The Greens' Shane Rattenbury will become a minister and Labor's Joy Burch the parliamentary speaker in a power-sharing deal finally signed by the two parties on Sunday.
The deal has failed to deliver major poker machine reform although it promises a 20 per cent reduction in poker machine numbers within four years, from about 5000 now to 4000 by July 1, 2020. That will be fewer than 13 machines for every 1000 adults, which falls somewhere between the Greens' push for a ratio of 10 machines per 1000 adults, in line with the national average, and Labor's plan for 15 machines for every 1000 adults. At the moment there are 16.5 per 1000.
Mr Rattenbury said last week it was time to get serious on pokies reform, but on Sunday he said the Labor Party simply was "not ready" for mandatory precommitment and $1 maximum spins for poker machines. The parties agreed to "explore" more harm minimisation measures and will increase the problem gambling levy from 0.6 per cent of pokie profits to 0.75 per cent, seeing an extra $250,000 a year for problem gambling.
The Greens have agreed not to support no-confidence motions in the government other than for "proven corruption, gross negligence, or significant non-adherence to this agreement or the ministerial code of conduct". Mr Rattenbury will vote for everything with which he has agreed in Cabinet, but reserves the right to amend or disagree with Cabinet decisions, in which case he takes no further part in them - similar to the 2012 agreement.
The agreement doesn't spell out how much information he can share with his Green colleague Caroline Le Couteur, who will sit on the crossbench, but says the Cabinet handbook will be reviewed to allow "appropriate information sharing".
Chief Minister Andrew Barr said he had spoken with Mr Rattenbury about lessons learned from the Labor-Green arrangement in Tasmania, and "it is something that we are all conscious of".
The agreement ensures the Greens will have extra control over planning, with Ms Le Couteur to chair the planning committee. An inquiry will be held into ways to improve planning, consultation, building design, energy performance and "range of housing options". Building certifiers will be subject to annual audits.
The parties have agreed to set up "deliberative democracy strategies", "so that diverse views are taken into account in major project proposals". This is presumably a reference to Mr Barr's belief that some sectors exert too much influence compared with the views of people who don't speak out.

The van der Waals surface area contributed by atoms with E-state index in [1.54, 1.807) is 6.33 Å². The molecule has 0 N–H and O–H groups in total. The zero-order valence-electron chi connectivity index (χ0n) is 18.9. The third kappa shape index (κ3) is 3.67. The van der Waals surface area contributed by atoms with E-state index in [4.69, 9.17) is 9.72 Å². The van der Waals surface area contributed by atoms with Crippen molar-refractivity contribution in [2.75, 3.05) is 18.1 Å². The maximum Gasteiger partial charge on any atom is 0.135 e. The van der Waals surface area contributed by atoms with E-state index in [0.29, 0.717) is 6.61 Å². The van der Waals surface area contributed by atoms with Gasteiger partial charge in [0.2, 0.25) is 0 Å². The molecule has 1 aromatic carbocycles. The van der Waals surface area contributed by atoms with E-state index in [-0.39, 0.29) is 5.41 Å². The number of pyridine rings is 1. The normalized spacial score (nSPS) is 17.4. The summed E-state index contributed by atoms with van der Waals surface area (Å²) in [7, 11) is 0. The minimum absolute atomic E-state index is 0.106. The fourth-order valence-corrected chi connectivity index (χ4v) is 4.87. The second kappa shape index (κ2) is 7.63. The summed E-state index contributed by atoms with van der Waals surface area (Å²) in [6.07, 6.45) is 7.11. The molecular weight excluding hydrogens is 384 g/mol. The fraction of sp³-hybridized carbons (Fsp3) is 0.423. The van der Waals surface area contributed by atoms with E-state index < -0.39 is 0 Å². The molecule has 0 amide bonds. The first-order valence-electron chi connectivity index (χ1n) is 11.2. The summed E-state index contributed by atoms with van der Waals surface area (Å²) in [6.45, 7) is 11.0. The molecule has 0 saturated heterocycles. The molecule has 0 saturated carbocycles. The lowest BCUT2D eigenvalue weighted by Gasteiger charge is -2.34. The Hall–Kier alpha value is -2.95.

The Greens will also chair an inquiry into the promised "integrity commission". The agreement doesn't describe this as a corruption commission, but the Greens and Labor have already indicated they will look to the Tasmanian commission as their model. Mr Barr said did not give a timeframe, beyond saying he expected the inquiry to take up to a year, then more time on the fine detail of the legislation.
A critical issue was oversight of the commission, he said.
"It can't be god," he said. " ... It can't be a power unto itself. Who watches the watcher is very important to us."
Donations from property developers will be banned. The lobbyist register will be expanded to capture in-house government relations staff, industry associations, and project management liaison officers and companies.
Labor will chair an inquiry into changes to electoral law after the election, including lowering the voting age, which the Greens favour. But Mr Barr said a lower voting age would need to be considered in light of voting being compulsory.
Mr Barr has already announced plans to strip the Land Development Agency of responsibility for the Northbourne corridor, the City to the Lake project and other urban renewal land development after a damning audit report in September, with a separate authority to be set up with that responsibility with its own board. The land agency will concentrate of new suburbs.
The parliamentary agreement says the government will maintain a role for the public sector in land development. Affordable housing targets will be set for greenfield and urban renewal projects, with safeguards to prevent resale windfall profits.
Mr Rattenbury said the agreement picked the eyes out of polices each party took to the election. "It certainly delivers for the many thousands of people who voted Greens. They can see the fingerprints of our key policy items," he said.
Mr Barr will announce ministerial portfolios on Monday.
- The full Labor-Greens parliamentary agreement